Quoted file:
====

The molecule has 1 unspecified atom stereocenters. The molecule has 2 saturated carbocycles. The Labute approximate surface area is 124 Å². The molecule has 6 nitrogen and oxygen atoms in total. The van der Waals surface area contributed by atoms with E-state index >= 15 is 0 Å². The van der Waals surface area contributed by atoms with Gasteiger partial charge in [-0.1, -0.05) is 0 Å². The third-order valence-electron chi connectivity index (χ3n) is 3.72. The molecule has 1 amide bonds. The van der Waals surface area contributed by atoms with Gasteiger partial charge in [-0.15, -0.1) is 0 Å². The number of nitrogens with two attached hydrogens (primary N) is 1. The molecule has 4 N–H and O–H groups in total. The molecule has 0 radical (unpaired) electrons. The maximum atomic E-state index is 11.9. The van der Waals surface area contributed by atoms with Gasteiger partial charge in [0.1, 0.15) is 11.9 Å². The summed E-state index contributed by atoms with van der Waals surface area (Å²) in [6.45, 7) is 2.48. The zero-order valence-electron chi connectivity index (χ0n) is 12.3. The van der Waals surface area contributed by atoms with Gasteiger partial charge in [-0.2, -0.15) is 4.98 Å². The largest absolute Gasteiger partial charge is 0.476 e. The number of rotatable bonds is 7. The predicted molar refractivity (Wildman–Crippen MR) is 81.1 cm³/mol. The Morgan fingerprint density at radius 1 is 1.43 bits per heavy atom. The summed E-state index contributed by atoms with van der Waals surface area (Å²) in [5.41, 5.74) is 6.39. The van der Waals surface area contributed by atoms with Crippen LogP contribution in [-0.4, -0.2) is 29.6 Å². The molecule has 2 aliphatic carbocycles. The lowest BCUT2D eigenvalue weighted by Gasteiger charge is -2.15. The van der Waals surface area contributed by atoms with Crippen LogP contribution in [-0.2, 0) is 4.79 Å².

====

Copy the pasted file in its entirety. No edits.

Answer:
The molecule has 1 unspecified atom stereocenters. The molecule has 2 saturated carbocycles. The Labute approximate surface area is 124 Å². The molecule has 6 nitrogen and oxygen atoms in total. The van der Waals surface area contributed by atoms with E-state index >= 15 is 0 Å². The van der Waals surface area contributed by atoms with Gasteiger partial charge in [-0.1, -0.05) is 0 Å². The third-order valence-electron chi connectivity index (χ3n) is 3.72. The molecule has 1 amide bonds. The van der Waals surface area contributed by atoms with Gasteiger partial charge in [-0.15, -0.1) is 0 Å². The number of nitrogens with two attached hydrogens (primary N) is 1. The molecule has 4 N–H and O–H groups in total. The molecule has 0 radical (unpaired) electrons. The maximum atomic E-state index is 11.9. The van der Waals surface area contributed by atoms with Gasteiger partial charge in [0.1, 0.15) is 11.9 Å². The summed E-state index contributed by atoms with van der Waals surface area (Å²) in [6.45, 7) is 2.48. The zero-order valence-electron chi connectivity index (χ0n) is 12.3. The van der Waals surface area contributed by atoms with Gasteiger partial charge in [-0.2, -0.15) is 4.98 Å². The largest absolute Gasteiger partial charge is 0.476 e. The number of rotatable bonds is 7. The predicted molar refractivity (Wildman–Crippen MR) is 81.1 cm³/mol. The Morgan fingerprint density at radius 1 is 1.43 bits per heavy atom. The summed E-state index contributed by atoms with van der Waals surface area (Å²) in [5.41, 5.74) is 6.39. The van der Waals surface area contributed by atoms with Crippen LogP contribution in [-0.4, -0.2) is 29.6 Å². The molecule has 2 aliphatic carbocycles. The lowest BCUT2D eigenvalue weighted by Gasteiger charge is -2.15. The van der Waals surface area contributed by atoms with Crippen LogP contribution in [-0.2, 0) is 4.79 Å².